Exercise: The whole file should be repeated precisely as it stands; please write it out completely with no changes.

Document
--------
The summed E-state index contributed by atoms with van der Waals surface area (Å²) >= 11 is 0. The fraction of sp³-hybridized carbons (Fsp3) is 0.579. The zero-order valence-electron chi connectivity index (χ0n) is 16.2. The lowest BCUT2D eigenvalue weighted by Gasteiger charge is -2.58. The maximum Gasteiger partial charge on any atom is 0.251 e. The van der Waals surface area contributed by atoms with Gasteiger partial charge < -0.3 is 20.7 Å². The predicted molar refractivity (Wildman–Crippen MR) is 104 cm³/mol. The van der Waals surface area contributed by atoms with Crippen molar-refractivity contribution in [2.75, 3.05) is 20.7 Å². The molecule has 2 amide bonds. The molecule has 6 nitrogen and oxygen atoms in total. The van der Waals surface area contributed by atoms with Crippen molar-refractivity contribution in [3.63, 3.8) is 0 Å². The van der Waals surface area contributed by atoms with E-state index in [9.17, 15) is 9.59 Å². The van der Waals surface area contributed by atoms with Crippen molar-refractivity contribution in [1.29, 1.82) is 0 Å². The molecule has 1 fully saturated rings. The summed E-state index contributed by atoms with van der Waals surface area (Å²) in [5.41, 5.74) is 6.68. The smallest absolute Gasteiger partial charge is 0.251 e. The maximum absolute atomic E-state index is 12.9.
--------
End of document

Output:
The summed E-state index contributed by atoms with van der Waals surface area (Å²) >= 11 is 0. The fraction of sp³-hybridized carbons (Fsp3) is 0.579. The zero-order valence-electron chi connectivity index (χ0n) is 16.2. The lowest BCUT2D eigenvalue weighted by Gasteiger charge is -2.58. The maximum Gasteiger partial charge on any atom is 0.251 e. The van der Waals surface area contributed by atoms with Gasteiger partial charge < -0.3 is 20.7 Å². The predicted molar refractivity (Wildman–Crippen MR) is 104 cm³/mol. The van der Waals surface area contributed by atoms with Crippen molar-refractivity contribution in [2.75, 3.05) is 20.7 Å². The molecule has 2 amide bonds. The molecule has 6 nitrogen and oxygen atoms in total. The van der Waals surface area contributed by atoms with Crippen molar-refractivity contribution in [3.63, 3.8) is 0 Å². The van der Waals surface area contributed by atoms with E-state index in [9.17, 15) is 9.59 Å². The van der Waals surface area contributed by atoms with Crippen molar-refractivity contribution in [1.29, 1.82) is 0 Å². The molecule has 1 fully saturated rings. The summed E-state index contributed by atoms with van der Waals surface area (Å²) in [5.41, 5.74) is 6.68. The smallest absolute Gasteiger partial charge is 0.251 e. The maximum absolute atomic E-state index is 12.9.